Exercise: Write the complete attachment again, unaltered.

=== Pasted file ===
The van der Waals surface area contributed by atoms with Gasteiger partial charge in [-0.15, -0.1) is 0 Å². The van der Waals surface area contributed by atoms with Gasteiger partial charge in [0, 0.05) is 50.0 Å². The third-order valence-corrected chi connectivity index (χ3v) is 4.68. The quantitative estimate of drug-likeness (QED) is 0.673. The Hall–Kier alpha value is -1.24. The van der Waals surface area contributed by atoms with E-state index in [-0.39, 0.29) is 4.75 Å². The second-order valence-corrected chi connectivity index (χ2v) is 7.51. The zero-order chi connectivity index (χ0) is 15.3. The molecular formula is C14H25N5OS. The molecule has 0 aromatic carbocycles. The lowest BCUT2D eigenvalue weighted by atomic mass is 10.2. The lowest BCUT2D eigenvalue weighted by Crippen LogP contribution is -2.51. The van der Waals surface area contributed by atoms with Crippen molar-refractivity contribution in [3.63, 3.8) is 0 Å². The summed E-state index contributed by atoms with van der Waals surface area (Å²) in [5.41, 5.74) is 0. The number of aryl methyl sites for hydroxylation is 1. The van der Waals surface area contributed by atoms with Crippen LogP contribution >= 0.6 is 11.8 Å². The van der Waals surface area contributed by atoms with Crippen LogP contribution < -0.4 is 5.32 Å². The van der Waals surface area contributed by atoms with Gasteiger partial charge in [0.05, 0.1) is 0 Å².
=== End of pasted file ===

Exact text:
The van der Waals surface area contributed by atoms with Gasteiger partial charge in [-0.15, -0.1) is 0 Å². The van der Waals surface area contributed by atoms with Gasteiger partial charge in [0, 0.05) is 50.0 Å². The third-order valence-corrected chi connectivity index (χ3v) is 4.68. The quantitative estimate of drug-likeness (QED) is 0.673. The Hall–Kier alpha value is -1.24. The van der Waals surface area contributed by atoms with E-state index in [-0.39, 0.29) is 4.75 Å². The second-order valence-corrected chi connectivity index (χ2v) is 7.51. The zero-order chi connectivity index (χ0) is 15.3. The molecular formula is C14H25N5OS. The molecule has 0 aromatic carbocycles. The lowest BCUT2D eigenvalue weighted by atomic mass is 10.2. The lowest BCUT2D eigenvalue weighted by Crippen LogP contribution is -2.51. The van der Waals surface area contributed by atoms with Crippen molar-refractivity contribution in [3.63, 3.8) is 0 Å². The summed E-state index contributed by atoms with van der Waals surface area (Å²) in [5.41, 5.74) is 0. The number of aryl methyl sites for hydroxylation is 1. The van der Waals surface area contributed by atoms with Crippen LogP contribution >= 0.6 is 11.8 Å². The van der Waals surface area contributed by atoms with Crippen LogP contribution < -0.4 is 5.32 Å². The van der Waals surface area contributed by atoms with Gasteiger partial charge in [0.05, 0.1) is 0 Å².